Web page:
New York Announces Changes in Gifted Program, Adding 1,000 Seats to Third Grade

April 17, 2022

More students will have the opportunity to sign up for New York City’s gifted programs, officials said Thursday.

But despite major changes promised by former mayor Bill de Bellasio, in the face of a complete separation of gifted programs, the new administration has decided to largely adhere to the status quo.

For the 2022-23 school year, the Department of Education plans to add 1,000 new seats across the city for gifted programs to be launched in third grade.

The municipality will also add 100 seats in “gifted and talented” classes in the kindergarten.

Admission to the kindergarten will continue to be based on the kindergarten teachers’ recommendations – a change that began during the epidemic – instead of admission based on an early childhood test only. Education ministry officials said the change led to a more diverse group of incoming kindergarten teachers this year, but did not respond to many requests for demographic information.

In third grade, the top 10% of students in each school – based on grades in four core areas – will be invited to apply. Currently, third grade programs rely on recommendations from teachers and other factors.

“Through this expansion, we are providing more opportunities for accelerated learning to more families, while providing a fair and equitable process for identifying students who will excel at accelerated learning,” Chancellor David Banks said in a statement.

Still, the program will continue to enroll a tiny portion of the city’s students. Every year, more than 60,000 kindergarten teachers enroll in public schools. With the expansion, only about 2,500 of them – 4.2% – will be served in gifted classes.

Officials did not provide information on how many students are currently enrolled in gifted programs starting in third grade and have not clarified how many schools will receive gifted programs for third graders.

De Bellasio called for ending the current model, which separates students into separate classes or even entire schools. In the gifted classes, few black and Latin students study, as well as those who come from low-income families, people with disabilities, learn English as a new language or live in temporary housing.

De Bellasio’s program, called Brilliant NYC, offered to offer “accelerated” learning to any student starting kindergarten and then filtering out students for a third-grade-specific acceleration.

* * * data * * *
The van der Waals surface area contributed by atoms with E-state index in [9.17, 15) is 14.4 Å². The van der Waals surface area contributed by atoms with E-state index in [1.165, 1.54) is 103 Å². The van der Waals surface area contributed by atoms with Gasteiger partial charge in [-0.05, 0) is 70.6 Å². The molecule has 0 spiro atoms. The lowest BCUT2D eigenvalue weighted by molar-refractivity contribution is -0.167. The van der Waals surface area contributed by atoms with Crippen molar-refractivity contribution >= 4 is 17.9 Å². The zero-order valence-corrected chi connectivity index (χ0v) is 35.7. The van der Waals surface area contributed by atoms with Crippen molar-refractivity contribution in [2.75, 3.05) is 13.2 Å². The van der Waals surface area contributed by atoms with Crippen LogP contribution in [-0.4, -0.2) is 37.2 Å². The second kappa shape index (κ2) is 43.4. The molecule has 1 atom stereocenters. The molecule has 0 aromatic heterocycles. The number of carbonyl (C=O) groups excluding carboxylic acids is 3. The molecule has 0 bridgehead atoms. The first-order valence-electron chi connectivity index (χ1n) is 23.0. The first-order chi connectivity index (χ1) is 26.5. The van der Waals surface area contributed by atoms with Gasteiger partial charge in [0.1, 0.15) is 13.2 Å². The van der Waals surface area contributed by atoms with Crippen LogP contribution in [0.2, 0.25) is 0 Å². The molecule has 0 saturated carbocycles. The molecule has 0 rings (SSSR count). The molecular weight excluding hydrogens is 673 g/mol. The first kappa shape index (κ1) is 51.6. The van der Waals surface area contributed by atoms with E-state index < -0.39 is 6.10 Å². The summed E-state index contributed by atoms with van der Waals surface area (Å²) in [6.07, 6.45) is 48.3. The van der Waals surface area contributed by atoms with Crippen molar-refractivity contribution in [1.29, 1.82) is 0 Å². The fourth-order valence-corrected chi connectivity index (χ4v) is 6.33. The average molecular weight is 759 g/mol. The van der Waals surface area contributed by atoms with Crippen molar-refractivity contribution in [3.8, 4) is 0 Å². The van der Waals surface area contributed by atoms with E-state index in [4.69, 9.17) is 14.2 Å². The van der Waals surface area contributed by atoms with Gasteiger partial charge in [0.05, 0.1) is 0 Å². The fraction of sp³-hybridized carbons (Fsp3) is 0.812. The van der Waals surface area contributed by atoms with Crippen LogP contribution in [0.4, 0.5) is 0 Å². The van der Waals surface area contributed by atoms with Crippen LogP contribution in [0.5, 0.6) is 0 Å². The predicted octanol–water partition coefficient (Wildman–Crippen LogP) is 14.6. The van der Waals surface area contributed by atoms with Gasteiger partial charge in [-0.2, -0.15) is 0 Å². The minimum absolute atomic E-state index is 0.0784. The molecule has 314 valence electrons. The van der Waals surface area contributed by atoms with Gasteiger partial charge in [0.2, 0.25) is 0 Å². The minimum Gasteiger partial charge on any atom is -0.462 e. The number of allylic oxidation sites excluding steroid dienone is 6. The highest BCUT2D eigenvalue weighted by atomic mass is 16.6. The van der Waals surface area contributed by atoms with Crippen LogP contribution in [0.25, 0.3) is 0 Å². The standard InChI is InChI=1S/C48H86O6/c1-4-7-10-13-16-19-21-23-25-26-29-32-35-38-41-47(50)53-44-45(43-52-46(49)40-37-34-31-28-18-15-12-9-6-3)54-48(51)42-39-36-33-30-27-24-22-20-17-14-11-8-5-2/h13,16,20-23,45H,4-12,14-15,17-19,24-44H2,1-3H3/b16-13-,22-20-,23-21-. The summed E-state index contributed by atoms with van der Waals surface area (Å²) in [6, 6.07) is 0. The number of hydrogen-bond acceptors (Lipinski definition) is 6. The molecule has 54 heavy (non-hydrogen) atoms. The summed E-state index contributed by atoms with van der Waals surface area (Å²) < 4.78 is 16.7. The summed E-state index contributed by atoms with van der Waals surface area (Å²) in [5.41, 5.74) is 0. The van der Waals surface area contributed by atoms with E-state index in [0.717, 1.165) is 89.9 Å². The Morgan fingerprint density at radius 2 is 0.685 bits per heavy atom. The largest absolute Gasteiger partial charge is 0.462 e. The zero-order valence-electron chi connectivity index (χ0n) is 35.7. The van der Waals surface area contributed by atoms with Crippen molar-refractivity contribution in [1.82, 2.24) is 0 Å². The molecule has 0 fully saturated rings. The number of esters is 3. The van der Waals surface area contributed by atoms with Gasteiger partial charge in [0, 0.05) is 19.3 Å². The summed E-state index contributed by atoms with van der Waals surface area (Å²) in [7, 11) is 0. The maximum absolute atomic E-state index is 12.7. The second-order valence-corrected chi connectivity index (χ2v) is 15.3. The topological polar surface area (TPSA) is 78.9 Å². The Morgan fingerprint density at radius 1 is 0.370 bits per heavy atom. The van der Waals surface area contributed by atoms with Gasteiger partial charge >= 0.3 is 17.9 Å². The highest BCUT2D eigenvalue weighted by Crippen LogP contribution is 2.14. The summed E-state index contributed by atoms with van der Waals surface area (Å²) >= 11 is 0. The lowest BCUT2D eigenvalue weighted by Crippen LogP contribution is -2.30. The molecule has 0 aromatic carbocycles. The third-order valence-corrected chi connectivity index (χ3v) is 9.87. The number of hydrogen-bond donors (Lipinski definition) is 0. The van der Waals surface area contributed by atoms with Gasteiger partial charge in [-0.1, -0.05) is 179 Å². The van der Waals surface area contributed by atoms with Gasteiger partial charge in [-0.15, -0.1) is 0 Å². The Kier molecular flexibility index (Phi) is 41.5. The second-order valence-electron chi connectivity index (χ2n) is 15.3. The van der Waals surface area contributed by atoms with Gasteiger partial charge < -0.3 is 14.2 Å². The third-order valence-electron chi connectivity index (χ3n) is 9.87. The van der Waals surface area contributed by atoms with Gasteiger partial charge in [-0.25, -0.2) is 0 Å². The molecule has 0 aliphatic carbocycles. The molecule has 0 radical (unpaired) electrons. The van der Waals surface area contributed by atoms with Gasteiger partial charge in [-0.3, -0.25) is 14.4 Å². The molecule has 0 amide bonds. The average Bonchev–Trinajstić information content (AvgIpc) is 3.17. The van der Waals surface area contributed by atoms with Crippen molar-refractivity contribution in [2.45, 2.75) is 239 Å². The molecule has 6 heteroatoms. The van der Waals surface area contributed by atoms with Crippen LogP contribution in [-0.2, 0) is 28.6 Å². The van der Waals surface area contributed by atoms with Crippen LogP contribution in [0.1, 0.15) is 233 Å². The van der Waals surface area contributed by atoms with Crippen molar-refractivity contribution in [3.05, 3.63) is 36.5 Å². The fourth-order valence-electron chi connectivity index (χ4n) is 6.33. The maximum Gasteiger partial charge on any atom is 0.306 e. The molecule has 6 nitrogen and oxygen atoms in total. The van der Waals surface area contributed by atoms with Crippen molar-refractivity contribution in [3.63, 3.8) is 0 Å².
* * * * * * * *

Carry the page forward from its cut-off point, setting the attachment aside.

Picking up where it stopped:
But the outgoing mayor has left it to the current administration to implement the controversial reforms, which many have criticized as actually ending gifted programs. Even before he officially took office, Mayor Eric Adams made it clear that he would take a different approach.

While next year’s plans may not look much different, further changes may be on the horizon. Banks said the administration would launch its own round of public involvement regarding the future of gifted programs.

New York City is an exception for opening gifted kindergarten programs. Most other districts do not start with such proposals until later, when assessments may be a more accurate measure of students’ ability. The expansion of the city in the third grade seems to take this into account.

But parents and supporters of the integration are likely to remain skeptical about the municipality’s approach.

NeQuan McLean, a parent leader in Brooklyn’s District 16, has fought in the past to have a gifted program for his neighborhood. In 2016, the city finally launched one starting in third grade. But McLean and other parent leaders quickly changed their minds after seeing this in practice.

He said it caused a “split in the school” and that few parents were eventually enrolled because it would require a transfer of schools.

“It was just really a disaster that was of no benefit to anyone,” Maclean said in an interview before the city announced its plans for this year. “It did not work.”

Alison Roda, a professor at Molly College who advised the previous administration on how to change its current plans, noted that most of the country’s gifted classes – regardless of which class they start with – are separated. Expanding the current model in third grade is not expected to make the classrooms more representative, she said in an interview before the city announcement.

“It’s just based on competition, and the ‘we-face-them’ mentality, and winners and losers,” she said. “We criticized this program as serving only a small percentage of students. And we criticized them for segregation. We criticized them for the benefit the students received throughout, not just fundamentally but beyond, and I think they need to address all of those.”

This story was originally published by Chalkbeat, a non-profit news organization that deals with public education. Sign up for their newsletter here.

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